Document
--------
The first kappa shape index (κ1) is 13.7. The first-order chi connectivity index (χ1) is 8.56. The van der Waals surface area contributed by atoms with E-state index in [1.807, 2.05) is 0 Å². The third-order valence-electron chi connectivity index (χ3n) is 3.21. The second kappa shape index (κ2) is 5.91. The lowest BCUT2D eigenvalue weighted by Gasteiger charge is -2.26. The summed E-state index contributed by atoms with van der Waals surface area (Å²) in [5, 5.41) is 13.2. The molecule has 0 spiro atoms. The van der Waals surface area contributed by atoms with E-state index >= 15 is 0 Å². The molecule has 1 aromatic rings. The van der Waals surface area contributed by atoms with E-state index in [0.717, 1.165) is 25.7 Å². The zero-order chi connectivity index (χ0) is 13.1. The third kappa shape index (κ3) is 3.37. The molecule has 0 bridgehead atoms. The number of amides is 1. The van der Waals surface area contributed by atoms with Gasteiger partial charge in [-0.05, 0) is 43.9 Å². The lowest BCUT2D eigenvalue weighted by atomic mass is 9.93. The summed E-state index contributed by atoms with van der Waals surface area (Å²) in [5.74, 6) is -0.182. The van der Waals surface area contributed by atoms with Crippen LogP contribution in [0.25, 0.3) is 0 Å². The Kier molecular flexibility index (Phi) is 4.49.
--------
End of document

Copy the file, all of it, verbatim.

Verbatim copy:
The first kappa shape index (κ1) is 13.7. The first-order chi connectivity index (χ1) is 8.56. The van der Waals surface area contributed by atoms with E-state index in [1.807, 2.05) is 0 Å². The third-order valence-electron chi connectivity index (χ3n) is 3.21. The second kappa shape index (κ2) is 5.91. The lowest BCUT2D eigenvalue weighted by Gasteiger charge is -2.26. The summed E-state index contributed by atoms with van der Waals surface area (Å²) in [5, 5.41) is 13.2. The molecule has 0 spiro atoms. The van der Waals surface area contributed by atoms with E-state index >= 15 is 0 Å². The molecule has 1 aromatic rings. The van der Waals surface area contributed by atoms with E-state index in [0.717, 1.165) is 25.7 Å². The zero-order chi connectivity index (χ0) is 13.1. The third kappa shape index (κ3) is 3.37. The molecule has 0 bridgehead atoms. The number of amides is 1. The van der Waals surface area contributed by atoms with Gasteiger partial charge in [-0.05, 0) is 43.9 Å². The lowest BCUT2D eigenvalue weighted by atomic mass is 9.93. The summed E-state index contributed by atoms with van der Waals surface area (Å²) in [5.74, 6) is -0.182. The van der Waals surface area contributed by atoms with Crippen LogP contribution in [0.25, 0.3) is 0 Å². The Kier molecular flexibility index (Phi) is 4.49.